Captains Ciampi (N.Y. Giants) at guard and Shay at DT led the extremely talented team of 1965 that was characterized by Griese's offensive fireworks and a lot of toughness. Soph ends Jim Beirne and Jim Finley augmented new school career reception leader Hadrick. Griese led a "Spoilermaker" shootout over number-one Notre Dame 25-21 with a great 19 for 22 day. In typical Purdue style, they were tied 14-14 by a mediocre SMU team the next week. By the end of the season, Griese had gone 142 completions in 238 attempts for 1719 yards and 11 TD's and led the team in scoring with his kicking and rushing abilities. The squad scored 227 points and gave up but 127 with MG Calcaterra the hub of the defense. OT Karl Singer out of Canton (Ohio) McKinley HS was named All American and drafted in the first round by the Patriots. Shay was also a number one choice of the Vikings and played six years in the NFL after his All American selection. Griese was the obvious All American and with one year left, a coveted choice of most pro scouts. The 7-2-1 record again reflected the Boilers' inconsistent nature but they were loaded.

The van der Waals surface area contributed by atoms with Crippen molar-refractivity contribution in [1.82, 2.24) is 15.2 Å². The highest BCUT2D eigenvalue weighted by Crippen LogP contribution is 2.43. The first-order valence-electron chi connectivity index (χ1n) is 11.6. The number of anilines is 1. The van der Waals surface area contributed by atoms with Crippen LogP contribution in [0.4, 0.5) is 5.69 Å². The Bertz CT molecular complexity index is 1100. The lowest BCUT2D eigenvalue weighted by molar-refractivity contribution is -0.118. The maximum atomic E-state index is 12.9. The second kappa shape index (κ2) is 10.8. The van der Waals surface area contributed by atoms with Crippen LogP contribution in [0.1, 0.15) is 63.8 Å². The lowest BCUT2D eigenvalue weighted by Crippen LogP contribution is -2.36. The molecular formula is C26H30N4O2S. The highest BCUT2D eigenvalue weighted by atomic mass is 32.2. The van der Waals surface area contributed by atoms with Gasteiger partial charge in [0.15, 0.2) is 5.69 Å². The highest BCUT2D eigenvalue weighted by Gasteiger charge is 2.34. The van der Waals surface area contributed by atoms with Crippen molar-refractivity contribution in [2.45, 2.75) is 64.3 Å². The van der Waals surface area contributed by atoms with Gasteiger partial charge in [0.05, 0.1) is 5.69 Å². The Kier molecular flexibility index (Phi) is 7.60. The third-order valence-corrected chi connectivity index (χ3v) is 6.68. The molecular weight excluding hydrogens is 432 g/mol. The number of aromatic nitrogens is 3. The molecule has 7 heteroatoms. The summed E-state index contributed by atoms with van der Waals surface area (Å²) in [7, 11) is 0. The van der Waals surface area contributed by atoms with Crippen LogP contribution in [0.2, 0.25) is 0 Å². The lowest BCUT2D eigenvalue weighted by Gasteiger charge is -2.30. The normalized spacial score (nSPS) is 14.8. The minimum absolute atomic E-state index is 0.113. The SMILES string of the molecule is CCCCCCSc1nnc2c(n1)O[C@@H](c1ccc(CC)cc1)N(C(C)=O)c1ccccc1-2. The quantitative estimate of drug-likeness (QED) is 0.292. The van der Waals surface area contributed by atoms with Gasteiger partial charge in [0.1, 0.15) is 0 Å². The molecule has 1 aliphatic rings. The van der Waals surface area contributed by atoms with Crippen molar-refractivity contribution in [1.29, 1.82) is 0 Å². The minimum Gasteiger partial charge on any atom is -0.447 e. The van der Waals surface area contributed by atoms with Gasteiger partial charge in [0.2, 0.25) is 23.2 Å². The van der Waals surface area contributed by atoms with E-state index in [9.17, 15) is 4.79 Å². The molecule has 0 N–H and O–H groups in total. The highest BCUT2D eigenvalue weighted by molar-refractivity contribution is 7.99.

THE ROSE BOWL YEAR OF 1966 had the great Michigan State team and Purdue tabbed as the Big 10 favorites. Middle guard Jack Calcaterra, a former walk-on played at O-guard and now filled in on defense as soph Chuck Kyle handled that defensive spot, playing next to two-way tackle Clanton King. DB's John Charles who later kicked around the NFL for eight years as the Pat's number one draft choice, and George Catavolos who has been an NFL assistant for decades were joined by a defensive player of rare ability, Leroy Keyes of Newport News, VA.  At 6'3", 210-pounds Keyes also returned kicks and was used on offense in clutch situations. The nationally televised game against the top-rated Irish was a harsh 26-14 loss and many wrote the Boilermakers off but QB Bob Griese looked to be an All American again with Keyes grabbing a fumble out of mid-air and dashing 94 yards with it. HB Lou Sims broke a leg and sixteen other Purdue players were injured. Yet they rolled until meeting Michigan State and with the Big 10 No-Repeat Rule, still had a shot at the Rose Bowl. Griese was undaunted all season, scrambling, throwing, and winning with the help of All American tackle Karl Singer (Patriots first-round pick), center Larry Kaminski (Broncos), soph FB Perry Williams who had 689 yards rushing and Keyes 8.4 yards-per-carry spot duty. Griese rewrote the Big 10 record books in another All American showing, the team scored 283 points, and at 8-2, the Boilermakers finally made it to Pasadena. Mollenkopf entertained the media with his "blue language" statements (and then complained, "Do you know that  #@*   @#*   who wrote that  #@*  about me being profane?") and with their four NASA Astronauts in support, Purdue defeated the USC Trojans 14-13, Griese again having a huge day, some salve for coming in second to Steve Spurrier in the Heisman Trophy voting. As a bonus, the hotel that hosted Big Ten teams for decades during their Bowl game visits, tabbed the Purdue players as "the nicest group ever from the Big Ten", one more thing for Boilermakers to be proud of.